While there are numerous issues with services on the Borders Railway, the line remains a significant asset for our region.
The railway represents what is possible when campaigners, politicians and the wider community come together.
Working with my SNP colleagues at Holyrood, I think we’re also starting to see a range of welcome investment in the Borders. My hope is that the historic reality that the Borders gets a raw deal when it comes to investment will become a thing of the past. I think we’re ready to turn a corner.
But the fact remains that the recent spate of delays and cancelations on the Borders Railway has caused much exasperation.
A year on, after decades of waiting, there’s an understandable concern that, yet again, the importance of a service to the Borders just isn’t recognised further up the food chain.
Although transport is a devolved matter my office is very aware of the range of issues constituents have raised about the service. Many of these seem to demonstrate that the route is not a high priority. Whether it’s cancellations due to staffing issues, the use of ageing rolling stock, or an inadequate number of carriages causing great discomfort for commuters, the welcome that the railway received locally doesn’t seem to have been reciprocated in kind.
These are surely not complex problems to remedy at an operational level. As my colleague Christine Grahame MSP outlined in a detailed letter – there were eight days in August alone in which customers using the line experienced significant cancellations and delays.
I think it is vitally important that ScotRail address these issues, especially given the level of support for the restoration of the historic Waverley Line to Hawick and Carlisle. It’s important this isn’t jeopardised.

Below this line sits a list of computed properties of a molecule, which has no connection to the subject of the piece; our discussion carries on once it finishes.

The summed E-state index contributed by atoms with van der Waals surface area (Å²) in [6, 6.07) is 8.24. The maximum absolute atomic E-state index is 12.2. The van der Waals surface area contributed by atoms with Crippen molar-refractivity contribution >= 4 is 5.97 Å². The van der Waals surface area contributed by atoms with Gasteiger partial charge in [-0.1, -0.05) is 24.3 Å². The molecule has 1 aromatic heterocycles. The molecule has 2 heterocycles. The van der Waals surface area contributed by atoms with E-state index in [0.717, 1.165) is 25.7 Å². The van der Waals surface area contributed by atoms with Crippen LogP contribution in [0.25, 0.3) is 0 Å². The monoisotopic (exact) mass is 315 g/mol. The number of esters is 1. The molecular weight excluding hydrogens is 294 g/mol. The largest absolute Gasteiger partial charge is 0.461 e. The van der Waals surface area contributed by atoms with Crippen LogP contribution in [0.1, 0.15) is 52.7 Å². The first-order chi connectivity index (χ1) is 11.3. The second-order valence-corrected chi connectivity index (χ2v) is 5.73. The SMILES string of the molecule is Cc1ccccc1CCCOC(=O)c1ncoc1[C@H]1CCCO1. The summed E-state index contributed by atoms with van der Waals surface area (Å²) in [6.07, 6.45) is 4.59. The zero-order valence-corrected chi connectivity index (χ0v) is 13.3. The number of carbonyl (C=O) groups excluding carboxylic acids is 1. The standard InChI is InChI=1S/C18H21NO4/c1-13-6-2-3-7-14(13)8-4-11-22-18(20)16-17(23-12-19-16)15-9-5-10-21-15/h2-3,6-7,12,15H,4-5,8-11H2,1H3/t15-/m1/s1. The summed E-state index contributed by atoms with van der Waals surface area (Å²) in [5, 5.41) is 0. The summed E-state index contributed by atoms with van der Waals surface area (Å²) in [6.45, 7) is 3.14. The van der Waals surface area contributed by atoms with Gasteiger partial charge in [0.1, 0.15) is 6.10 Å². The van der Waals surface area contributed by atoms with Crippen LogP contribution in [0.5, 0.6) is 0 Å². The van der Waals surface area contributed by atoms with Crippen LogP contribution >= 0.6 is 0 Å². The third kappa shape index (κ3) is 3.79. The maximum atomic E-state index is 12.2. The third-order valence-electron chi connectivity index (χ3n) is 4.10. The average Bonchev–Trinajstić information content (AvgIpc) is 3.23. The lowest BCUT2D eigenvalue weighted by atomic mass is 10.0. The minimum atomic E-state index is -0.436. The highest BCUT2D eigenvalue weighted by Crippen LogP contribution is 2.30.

Good quality infrastructure is the most basic building block for economic development. It’s certainly one of my priorities – as chair of the A7 Action Group and as the SNP’s Digital spokesperson at Westminster securing better infrastructure that allows business and communities to thrive is a central focus in my work as an MP.
Another ongoing task is dealing with the fallout from Brexit as the UK government takes us into uncharted territory. This is a matter of particular regret given that the Borders, as part of a new South of Scotland region, was about to be reclassified as new statistical unit within the European Union.
It’s been estimated that the Scottish Borders would be eligible for between £15-20 million of European structural funding on the basis of this change. This money could have been invested in boosting our economic potential.
As the realities of Brexit begin to emerge, it’s vital that rural regions join together to ensure that the positive impact of EU funding is matched by the UK. While many in the current Tory government believe that low tax and low regulation are the secret to economic success – we need to stand together to make the case for investment as the real driver of sustainable growth.